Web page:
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ENGL110 class page

Evaluating Sources

When you're evaluating information that you find through an online search or through library resources, you can use these questions to help you decide how relevant, credible, and useful a source will be for your project:

Who was involved in creating the source? 

  • Try to identify the name of an author or authors, then do an online search to learn more about them. What gives them authority to produce information on the topic? What limitations do they have? Consider their credentials and experience.
  • What group, institution, or publication is responsible for producing or hosting this source? Do an online search to find out more about this entity. Why do you think they produced this source?
  • How does the source acknowledge or cite the ideas of others? Whose perspectives are represented, and whose may be left out? 

Who is the intended audience? 

  • Consider the visual design of the source as well as the type of language it uses. Who do you think is the intended audience? What does this mean for how you plan to use the source?

When and how was the source created? 

  • What process did the author(s) have to go through to produce this piece? Make a list of steps they might have had to take, from having an initial idea through choosing how to present it to an audience.
  • How long do you think it took for this source to reach its current form? What does that mean for your topic?
  • When was the source published or last updated? What does this mean for your topic?

Types of Sources

When you are beginning an evaluation of your sources, it can be helpful to determine whether they are intended for a scholarly or general/popular audience. Information you find in both types of sources might be useful for your project. These guidelines can help you decide which type of source you have:

  Popular Sources Scholarly Sources
Purpose Report on current events or entertain Discuss results of research in detail
Author Journalists or professional writers Professors or scholars
Audience General public Researchers in specific academic fields
Language Accessible to a general audience Specialized to an academic area
Sources Cited May quote experts or interviewees; may include in-text links to sources Always include an extensive list of cited sources in a bibliography or footnotes

Evaluating Sources FAQ

There are a lot of variables involved in evaluating sources! The questions below often come up in E110 research projects. Remember that whenever you have questions or run into challenges, you can use Ask the Library to chat with a UD librarian.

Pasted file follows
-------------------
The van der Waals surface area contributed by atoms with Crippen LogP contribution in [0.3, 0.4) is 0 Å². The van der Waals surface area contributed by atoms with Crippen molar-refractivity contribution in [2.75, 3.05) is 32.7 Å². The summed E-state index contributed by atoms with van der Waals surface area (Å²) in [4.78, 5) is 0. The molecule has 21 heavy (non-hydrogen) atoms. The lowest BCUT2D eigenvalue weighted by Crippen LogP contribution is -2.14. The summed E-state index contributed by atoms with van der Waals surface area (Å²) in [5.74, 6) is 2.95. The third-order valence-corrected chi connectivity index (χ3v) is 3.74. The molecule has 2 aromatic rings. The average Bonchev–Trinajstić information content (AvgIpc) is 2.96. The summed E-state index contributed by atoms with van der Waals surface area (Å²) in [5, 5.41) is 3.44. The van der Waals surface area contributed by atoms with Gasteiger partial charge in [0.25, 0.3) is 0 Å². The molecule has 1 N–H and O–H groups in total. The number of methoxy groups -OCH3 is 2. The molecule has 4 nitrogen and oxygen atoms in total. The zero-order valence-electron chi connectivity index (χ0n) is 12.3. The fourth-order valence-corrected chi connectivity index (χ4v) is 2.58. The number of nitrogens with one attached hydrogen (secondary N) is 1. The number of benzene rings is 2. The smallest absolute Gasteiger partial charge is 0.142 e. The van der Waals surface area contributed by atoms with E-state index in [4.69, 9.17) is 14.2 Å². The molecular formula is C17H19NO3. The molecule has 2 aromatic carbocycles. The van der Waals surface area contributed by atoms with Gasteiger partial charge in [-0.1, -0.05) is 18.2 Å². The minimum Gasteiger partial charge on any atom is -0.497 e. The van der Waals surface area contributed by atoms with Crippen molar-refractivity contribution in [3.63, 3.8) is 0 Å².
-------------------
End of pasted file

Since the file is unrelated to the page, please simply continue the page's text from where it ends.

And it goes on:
Are all of the sources I find through library databases considered “academic” or “scholarly”?

There are many different types of sources available through library databases and DELCAT. You will find sources that are traditionally considered “scholarly,” such as peer-reviewed journal articles and books published by university presses. You will also find “popular” sources such as news and magazine articles, books for a general audience, and streaming videos. Your professor might ask you to use only scholarly sources, or they might ask you to use a combination of popular and scholarly sources. 

Are all of the sources I find through library databases credible? 

In general, sources you find through library databases have been through a vetting process such as peer-review (for scholarly journal articles) or approval by an editor or publisher (for books, news, and magazine articles). In comparison, sources you find through a Google search may or may not have been approved by an outside authority such as a peer-reviewer or editor. Even though this is the case, you should still take steps to evaluate both the credibility and relevance of a source for your specific topic. The questions listed at the top of this page can help.

I found a source online and it seems useful. I’m not sure what type of source it is or if it’s ok to use for my paper. How do I tell? 

When you use Google to explore your topic, it can be difficult to determine what type of source you’ve found. You might find articles from news publications or magazines, reports produced by nonprofits or government agencies, scholarly journal articles, videos, and more. The questions listed at the top of this page—especially those about who is responsible for creating the source—can help determine credibility and provide clues about what type of source it is. Keep in mind that your professor might ask you to use specific types of sources.